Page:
Some deals don’t get the attention that they deserve. Match Group (NASDAQ:MTCH), Roku (NASDAQ:ROKU), and fuboTV (NYSE:FUBO) announced acquisitions earlier this year that Wall Street seems to be ignoring.
It’s not right. All three deals will make the buyers better. The potential returns are several times better than what they are paying in these transactions. Smart companies make smart deals, and over time they become smart investments. Let’s take a closer look at these fresh 2021 connections.
1. Match Group
The biggest of the unheralded acquisitions belongs to the heart of Match Group, the online dating giant with several popular apps and websites including Tinder, Hinge, and the namesake Match.com. In February it announced a $1.725 billion deal for Hyperconnect, a South Korean social discovery company with two very important platforms.
Azar is the planet’s highest-grossing one-on-one video and audio chat app. Its other app is Hakuna Live, another broadcasting app enhanced by augmented reality avatars and a business model where virtual gifting is a major moneymaker.
The math is kind with this hookup. The price tag is a little less than nine times the roughly $200 million in revenue that Hyperconnect generated last year, a heavy multiple to some but actually half of Match Group’s multiple on its enterprise value. The news gets even better on the growth front where Hyperconnect’s reported 50% top-line increase in 2020 is three times greater than Match Group’s 17% gain. The deal makes sense on its own, but what happens when Match Group starts playing Cupid here? What happens if it takes the proven tools and revenue streams from Hyperconnect and begins to incorporate them into some of its existing platforms? Sparks will fly.
Quibi went from being last year’s laughingstock to this year’s clearance bin steal for Roku. The fast-growing streaming service announced a deal for the Quibi catalog in January that includes more than 75 premium shows and documentaries. The transaction is reportedly for less than $100 million.
Quibi (short for Quick Bites) launched with plenty of fanfare last year, including a Super Bowl ad. It was helmed by Hollywood mogul Jeffrey Katzenberg and billionaire executive Meg Whitman. It cranked out dozens of shows and movies, streaming in bite-sized installments and available exclusively on mobile devices. Star talent — including Chrissy Teigen, Sam Raimi, and Anna Kendrick — was recruited. The service shut down just six months later.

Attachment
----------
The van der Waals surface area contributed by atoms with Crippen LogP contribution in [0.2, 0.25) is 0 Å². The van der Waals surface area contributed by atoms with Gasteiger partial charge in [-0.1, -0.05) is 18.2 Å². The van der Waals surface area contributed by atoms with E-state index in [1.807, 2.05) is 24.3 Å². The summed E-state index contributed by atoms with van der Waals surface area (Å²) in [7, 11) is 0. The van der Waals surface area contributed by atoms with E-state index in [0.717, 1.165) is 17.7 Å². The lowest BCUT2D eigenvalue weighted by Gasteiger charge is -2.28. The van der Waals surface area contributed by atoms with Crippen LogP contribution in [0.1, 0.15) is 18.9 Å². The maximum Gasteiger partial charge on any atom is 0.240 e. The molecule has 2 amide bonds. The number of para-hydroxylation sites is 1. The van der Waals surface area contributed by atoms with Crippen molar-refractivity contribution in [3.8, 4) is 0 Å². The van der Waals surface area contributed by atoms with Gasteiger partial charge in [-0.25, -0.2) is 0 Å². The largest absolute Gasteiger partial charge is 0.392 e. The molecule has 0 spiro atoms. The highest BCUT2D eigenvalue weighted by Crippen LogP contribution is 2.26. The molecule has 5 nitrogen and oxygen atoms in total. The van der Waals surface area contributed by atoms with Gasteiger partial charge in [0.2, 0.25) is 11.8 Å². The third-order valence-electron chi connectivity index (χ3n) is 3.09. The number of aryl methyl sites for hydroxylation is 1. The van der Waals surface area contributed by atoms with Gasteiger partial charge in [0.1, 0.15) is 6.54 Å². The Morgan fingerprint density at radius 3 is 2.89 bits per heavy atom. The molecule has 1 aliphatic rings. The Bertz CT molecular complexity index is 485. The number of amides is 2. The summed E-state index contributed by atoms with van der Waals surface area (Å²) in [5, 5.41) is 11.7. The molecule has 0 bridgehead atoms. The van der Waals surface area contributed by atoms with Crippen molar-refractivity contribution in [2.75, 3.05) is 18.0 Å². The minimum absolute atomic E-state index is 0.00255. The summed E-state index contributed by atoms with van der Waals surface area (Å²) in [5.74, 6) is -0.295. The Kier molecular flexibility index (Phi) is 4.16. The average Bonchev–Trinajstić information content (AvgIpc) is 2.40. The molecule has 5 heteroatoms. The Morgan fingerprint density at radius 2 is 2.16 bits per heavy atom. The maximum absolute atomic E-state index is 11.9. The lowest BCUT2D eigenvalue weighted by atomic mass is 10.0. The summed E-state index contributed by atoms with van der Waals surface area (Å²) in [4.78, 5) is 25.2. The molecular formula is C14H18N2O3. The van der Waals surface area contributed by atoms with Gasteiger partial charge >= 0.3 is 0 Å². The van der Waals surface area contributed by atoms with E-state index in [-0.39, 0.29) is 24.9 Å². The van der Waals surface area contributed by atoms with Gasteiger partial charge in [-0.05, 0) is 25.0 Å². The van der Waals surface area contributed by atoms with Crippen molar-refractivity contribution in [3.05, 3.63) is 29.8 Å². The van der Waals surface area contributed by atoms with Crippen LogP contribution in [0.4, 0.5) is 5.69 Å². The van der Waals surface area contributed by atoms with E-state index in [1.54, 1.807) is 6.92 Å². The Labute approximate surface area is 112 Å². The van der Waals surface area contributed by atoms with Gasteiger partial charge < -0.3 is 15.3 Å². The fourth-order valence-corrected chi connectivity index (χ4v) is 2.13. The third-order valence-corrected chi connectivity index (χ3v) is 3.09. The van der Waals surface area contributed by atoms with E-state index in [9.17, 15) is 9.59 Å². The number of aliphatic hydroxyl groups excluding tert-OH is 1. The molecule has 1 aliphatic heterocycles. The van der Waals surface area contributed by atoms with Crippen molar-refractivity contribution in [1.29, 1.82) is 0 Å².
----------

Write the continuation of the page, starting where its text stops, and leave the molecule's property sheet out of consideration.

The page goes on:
Business schools will study the failure of Quibi for years, but right now it leaves behind a lot of compelling content that no one ever saw because consumers weren’t ready to pay a premium for mobile-tethered content. Roku will change that. Terms of the content grab weren’t announced, but Roku will be able to boost the ad revenue it makes by pushing this content through its own Roku Channel. Exclusivity also means that it will make it that much harder for folks to choose any other streaming hub than Roku in the future. The episodic nature of the content is perfect for Roku’s advertising model, and the star-studded content may finally get the viewers it craved under a free ad-supported model on a hub with more than 50 million engaged viewers.
Staying on the streaming front, fuboTV is a speedy athlete in the booming live TV streaming market. Revenue has risen 73% and 89%, respectively, in fuboTV’s first two quarters as a public company. It begins 2021 with 547,880 premium subscribers, generating nearly $70 a month in average revenue per user through its subscription fees and niche-leading ad revenue per account.
The recent initial public offering (IPO) bills fuboTV as a “sports-first” service, with more than three dozen of its 100+ channels dedicated to live sports. Lately, fuboTV has been betting on its ability to engage sports fans even more. In December it acquired a company that develops software tools for fantasy sports, allowing it to roll out a proprietary fantasy sports platform for its subscribers this summer. The more lucrative deal could be the January purchase of the misfortunately branded Vigotry, an online wagering specialist, that should find fuboTV rolling out its own online sportsbook by the end of this year.
Growth is already happening at fuboTV. It sees revenue doubling for the quarter that ended two weeks ago. Throw in fantasy sports and then an actual place to make cash bets on games in states where wagering is legal, and you have a live TV streaming service that is finally differentiated from the cookie-cutter competition.
This article represents the opinion of the writer, who may disagree with the “official” recommendation position of a Motley Fool premium advisory service. We’re motley! Questioning an investing thesis — even one of our own — helps us all think critically about investing and make decisions that help us become smarter, happier, and richer.
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